Now I'm recuperating in hospital. I'll be out this week but I'll be on crutches for a while.

2. Referees are capable of being influenced

Referees and journalists will all slaughter Didier Drogba, Michael Ballack and John Terry for their dissent on Wednesday night but they have no idea how the players felt. All this "I know what they were going through" stuff that has been said.

Well, with the exception of Graham Poll who missed out on his own lifetime dream with his three-card cock-up at the 2006 World Cup, you don't. This was the biggest game of some of their careers and they will have felt cheated. The odd decision can go against you, but not so many.

What worries me is Michel Platini's obvious dislike of what is happening in England and his influence around Europe. Was the referee one of the elite group at a recent referees' get-together when the agenda included "confrontations and dissenting players" and featured a number of clips of Chelsea players? If so, was it implanted in his mind?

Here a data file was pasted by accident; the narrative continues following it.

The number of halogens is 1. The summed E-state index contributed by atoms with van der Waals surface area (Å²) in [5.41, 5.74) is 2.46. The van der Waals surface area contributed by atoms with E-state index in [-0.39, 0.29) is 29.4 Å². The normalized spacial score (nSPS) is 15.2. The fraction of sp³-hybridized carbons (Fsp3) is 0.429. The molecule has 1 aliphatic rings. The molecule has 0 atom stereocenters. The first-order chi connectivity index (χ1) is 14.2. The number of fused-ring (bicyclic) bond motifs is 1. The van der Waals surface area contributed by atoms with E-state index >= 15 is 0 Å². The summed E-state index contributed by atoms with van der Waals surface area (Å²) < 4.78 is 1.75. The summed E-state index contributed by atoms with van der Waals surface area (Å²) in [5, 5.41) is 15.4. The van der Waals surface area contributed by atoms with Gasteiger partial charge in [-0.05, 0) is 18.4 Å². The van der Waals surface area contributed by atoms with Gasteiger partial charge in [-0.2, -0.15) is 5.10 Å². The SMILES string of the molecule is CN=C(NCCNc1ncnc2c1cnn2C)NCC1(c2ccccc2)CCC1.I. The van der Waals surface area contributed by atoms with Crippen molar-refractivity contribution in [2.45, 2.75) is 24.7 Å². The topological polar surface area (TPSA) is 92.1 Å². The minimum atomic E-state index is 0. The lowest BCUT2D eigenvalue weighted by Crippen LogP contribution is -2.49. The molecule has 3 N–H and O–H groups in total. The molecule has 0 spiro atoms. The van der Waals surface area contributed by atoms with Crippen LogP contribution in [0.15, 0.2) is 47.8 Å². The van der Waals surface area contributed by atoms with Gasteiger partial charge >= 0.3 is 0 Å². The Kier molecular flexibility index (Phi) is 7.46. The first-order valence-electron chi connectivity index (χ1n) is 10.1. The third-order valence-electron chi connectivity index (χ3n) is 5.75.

You do get games when you feel referees are influenced, even if subconsciously. There has been some this season when I've had to apologise to my lads before a game because my past history with the ref means we're unlikely to get the 50-50s. You know it, and you know he knows you know it. We just have to play a bit better in those games.

Tom Henning Ovrebo was not good enough and you have to ask why he was appointed given how few pressure games he would have experienced in Norway. I'm sure Drogba will get a big ban, but if it had been me I'd have been banned sine die and fined £1m.